Native Plants Provide Restoration
In 2008, a small wild plant nursery was established by the Lillooet Naturalist Society and the Cayoose Creek Indian Band to provide native plants for a restoration project along the Fraser River.
More than 7,000 plants later, the nursery has bloomed into a potentially significant commercial and cultural enterprise for the Cayoose Creek band.
With help from IAF, that potential is being explored through the preparation of an economic business and marketing plan for commercializing the existing nursery and restoration services, and evaluating the potential of value-added products for market.
Along the way, the project has not only engaged elders and youth through training and mentoring activities, but is providing employment to the local community, encouraging healthy eating habits and fostering economic growth…all while restoring traditional lands to original ecosystems for the benefit of wildlife.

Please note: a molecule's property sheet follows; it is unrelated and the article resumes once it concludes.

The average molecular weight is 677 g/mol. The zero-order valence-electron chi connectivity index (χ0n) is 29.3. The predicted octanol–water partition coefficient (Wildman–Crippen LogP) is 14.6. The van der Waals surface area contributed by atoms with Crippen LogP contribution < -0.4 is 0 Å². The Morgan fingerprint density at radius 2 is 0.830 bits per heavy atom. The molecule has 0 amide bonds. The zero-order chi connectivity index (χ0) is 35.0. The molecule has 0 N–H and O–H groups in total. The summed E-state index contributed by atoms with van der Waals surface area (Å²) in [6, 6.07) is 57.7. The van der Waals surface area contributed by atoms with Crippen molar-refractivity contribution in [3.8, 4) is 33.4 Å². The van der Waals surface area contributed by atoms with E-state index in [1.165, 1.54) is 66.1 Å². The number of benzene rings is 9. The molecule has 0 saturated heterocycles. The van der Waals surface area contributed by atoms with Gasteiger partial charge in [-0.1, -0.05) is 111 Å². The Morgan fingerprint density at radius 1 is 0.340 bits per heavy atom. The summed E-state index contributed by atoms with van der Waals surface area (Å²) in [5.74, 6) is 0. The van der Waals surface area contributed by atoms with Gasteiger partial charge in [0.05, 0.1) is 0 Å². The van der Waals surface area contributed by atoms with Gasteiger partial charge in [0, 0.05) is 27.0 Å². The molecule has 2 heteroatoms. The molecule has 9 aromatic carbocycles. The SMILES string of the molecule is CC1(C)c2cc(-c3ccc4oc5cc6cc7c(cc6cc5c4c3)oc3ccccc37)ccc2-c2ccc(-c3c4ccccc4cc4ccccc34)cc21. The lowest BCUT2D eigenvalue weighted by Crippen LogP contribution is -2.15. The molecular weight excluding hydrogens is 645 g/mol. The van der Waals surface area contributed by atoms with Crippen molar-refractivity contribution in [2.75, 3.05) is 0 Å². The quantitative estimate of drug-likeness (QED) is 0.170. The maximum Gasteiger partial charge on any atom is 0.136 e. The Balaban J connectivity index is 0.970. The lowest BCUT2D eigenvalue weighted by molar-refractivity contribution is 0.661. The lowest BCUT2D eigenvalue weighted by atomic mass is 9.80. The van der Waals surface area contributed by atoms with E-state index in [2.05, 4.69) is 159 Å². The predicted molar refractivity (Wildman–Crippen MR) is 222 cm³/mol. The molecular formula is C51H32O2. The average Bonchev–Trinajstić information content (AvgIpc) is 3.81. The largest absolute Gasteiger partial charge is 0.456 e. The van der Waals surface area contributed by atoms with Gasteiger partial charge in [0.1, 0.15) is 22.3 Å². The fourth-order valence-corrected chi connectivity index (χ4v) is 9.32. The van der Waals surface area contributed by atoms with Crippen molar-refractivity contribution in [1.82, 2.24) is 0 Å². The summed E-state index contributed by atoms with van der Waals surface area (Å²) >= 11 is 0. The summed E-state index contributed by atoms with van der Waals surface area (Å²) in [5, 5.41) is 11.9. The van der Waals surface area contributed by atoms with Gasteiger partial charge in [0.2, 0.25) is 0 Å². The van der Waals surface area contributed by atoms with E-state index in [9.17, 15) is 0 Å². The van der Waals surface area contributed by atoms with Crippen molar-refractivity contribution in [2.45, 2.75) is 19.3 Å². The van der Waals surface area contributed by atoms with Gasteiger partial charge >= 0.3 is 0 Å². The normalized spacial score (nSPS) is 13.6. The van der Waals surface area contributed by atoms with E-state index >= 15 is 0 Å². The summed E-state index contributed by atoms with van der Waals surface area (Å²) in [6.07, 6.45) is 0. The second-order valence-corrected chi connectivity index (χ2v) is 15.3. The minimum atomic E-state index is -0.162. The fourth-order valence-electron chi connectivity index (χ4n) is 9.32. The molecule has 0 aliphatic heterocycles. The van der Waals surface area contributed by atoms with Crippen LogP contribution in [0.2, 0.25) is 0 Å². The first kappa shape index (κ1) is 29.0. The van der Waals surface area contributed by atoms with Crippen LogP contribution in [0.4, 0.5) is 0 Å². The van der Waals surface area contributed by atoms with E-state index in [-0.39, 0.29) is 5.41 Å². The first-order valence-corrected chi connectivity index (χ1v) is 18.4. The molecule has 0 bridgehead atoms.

As if that weren’t enough, the nursery was also selected for the BC Landscape and Nursery Association’s 2011 Stewardship Award.
Cayoose Creek band member Karen Edwards has been working at the restoration site and nursery for the past four years, and is excited to see the benefits unfolding for her community.
“We’re providing an accessible site where all generations can come together and learn,” Edwards says. “This is helping to keep our traditions alive.”
While the work has primarily been focused in the St’at’imc traditional territories, members from surrounding bands and interested Lillooet community members are able to participate in workshops and volunteer activities. It is also anticipated that many of the skills and products developed could be adapted to similar landscapes within the Thompson/Okanagan region.
Funding: up to $62,912 provided through the Agri-Food Futures Fund, Emerging Sectors Initiative. (A0647 ES)